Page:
Page:Popular Science Monthly Volume 33.djvu/717

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Editor Popular Science Monthly:

MR. GEORGE L. GUY, in his address quoted from in one of the "Notes" of the April "Popular Science Monthly," asserts that "our bookish education" does not "in any sense fit our young people to enter upon the practical duties of life."

Why should it not? If a physician be called to attend a very ill child when perhaps the nursing is most important, which will give him the greatest sense of strength—the ignorant mother blindly striving to ease present pain regardless of future consequences, or the woman accustomed to use her reason? The first perhaps can not even read the labels on his bottles, the second can take notes of all he directs and give him on his return a faithful account of what has passed during his absence.

Often a mother's daily wish is that her education had been better, that she might more easily keep pace with her sons, who demand her sympathy in their intellectual pursuits, knowing that she can not share in their rough play. There are many rainy days, times of sickness or ennui, when the boys want occupation that can satisfy their growing minds, and yet not savor too strongly of the school-room. If their mother can make history interesting from her own full knowledge, which enables her to select a good book or to embellish a rather dull one, even quite little fellows will turn from childish stories with delight to listen. Another child longs to know something of the great forces about him. Why does an engine go? What is a compass? Endless are the questions, and happy the mother who can keep her sons about her while together they find the answers. If she can draw, again there is a pleasure in the lessons she can give in odd moments, and, almost without a thought on the child's part, he finds he can use a pencil, enjoying it in untold ways. It is the same with music, with the languages, botany, and many other studies. Children can not learn all they need at school, neither can we give them too many extra hours for lessons. Their afternoons and holidays must be as free for pure play as possible; but when, owing to circumstances, that can not be had, do not let them be idle; help them to the habit of employing their minds or hands usefully. How can a mother do that, especially for boys, if she only knows how to sew, to keep a house in order, and attend to the younger children? The baby needs her care for its frail bodily life—do not the minds and souls of her older children also cry out to her?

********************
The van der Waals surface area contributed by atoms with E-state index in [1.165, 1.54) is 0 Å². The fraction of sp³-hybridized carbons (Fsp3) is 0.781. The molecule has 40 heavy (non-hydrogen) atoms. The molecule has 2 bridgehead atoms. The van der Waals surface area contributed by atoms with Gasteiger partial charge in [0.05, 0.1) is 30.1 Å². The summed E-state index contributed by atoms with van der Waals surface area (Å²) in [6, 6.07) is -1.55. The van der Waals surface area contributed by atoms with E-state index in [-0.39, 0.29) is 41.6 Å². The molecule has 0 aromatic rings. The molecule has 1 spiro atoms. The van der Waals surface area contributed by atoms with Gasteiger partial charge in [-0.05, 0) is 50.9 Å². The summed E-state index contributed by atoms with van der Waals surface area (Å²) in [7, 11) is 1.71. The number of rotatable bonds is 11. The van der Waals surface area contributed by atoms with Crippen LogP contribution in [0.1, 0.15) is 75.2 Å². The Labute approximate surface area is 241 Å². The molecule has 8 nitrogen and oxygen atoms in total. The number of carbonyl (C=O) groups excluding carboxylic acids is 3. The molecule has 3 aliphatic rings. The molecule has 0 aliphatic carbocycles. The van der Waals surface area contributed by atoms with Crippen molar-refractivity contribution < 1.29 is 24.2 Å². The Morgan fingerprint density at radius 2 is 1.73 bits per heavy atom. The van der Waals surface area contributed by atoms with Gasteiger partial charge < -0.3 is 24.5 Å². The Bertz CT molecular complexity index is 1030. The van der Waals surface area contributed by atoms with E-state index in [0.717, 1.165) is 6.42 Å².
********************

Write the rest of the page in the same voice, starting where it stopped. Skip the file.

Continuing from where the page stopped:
Mrs. William F. Jenks.
Philadelphia, Pa., March 27, 1888.


Editor Popular Science Monthly:

We still hear from time to time of sad examples of dogmatic utterances of the Church on subjects pertaining wholly to science. The last of these occurred only a few weeks ago at Baltimore. It seems impossible for most people to learn from experience unless the experience be personal. Only the reflective learn wisdom from history.

It is for this reason that we hail with pleasure the work before us. Its liberal spirit is as rare as its Christian fervor is deep. When clergymen have the boldness to write such books, and congregations the liberality of thought to receive such instruction, surely the traditional conflict between theology and science is nearing its end.

The writer assumes throughout the truth of evolution, and strives with great learning and eloquence to show that it does not destroy but only confirms all that is most essential in Christian belief.

We most heartily recommend the book to all truth-seekers, and especially to clergymen of all denominations.

Joseph Le Conte.
Berkeley, Cal., June 12, 1888


Editor Popular Science Monthly:

The article by Walter B. Piatt, M.D., on "The Injurious Influences of City Life," in the August "Monthly," suggests a mention of the mental and nervous irritation caused I by the petty annoyances and trespasses on individual rights constantly being inflicted by the jostling throng of a city. We are elbowed and nearly upset, our toes are trodden upon, and our sides are punched with umbrellas and market-baskets by the crowd in cars and ferry-boats, which are crowded because the corporations that own them take our money without giving us proper accommodations in return. At places of amusement, our view is cut off by persons who stand up or sit with large hats on in front of us. At home, dwellers in flats receive various disagreeable sounds and smells from their too close neighbors. In hardly any place are we secure from being pestered

  1. "The Unity of Truth." By Rev. Max Hark.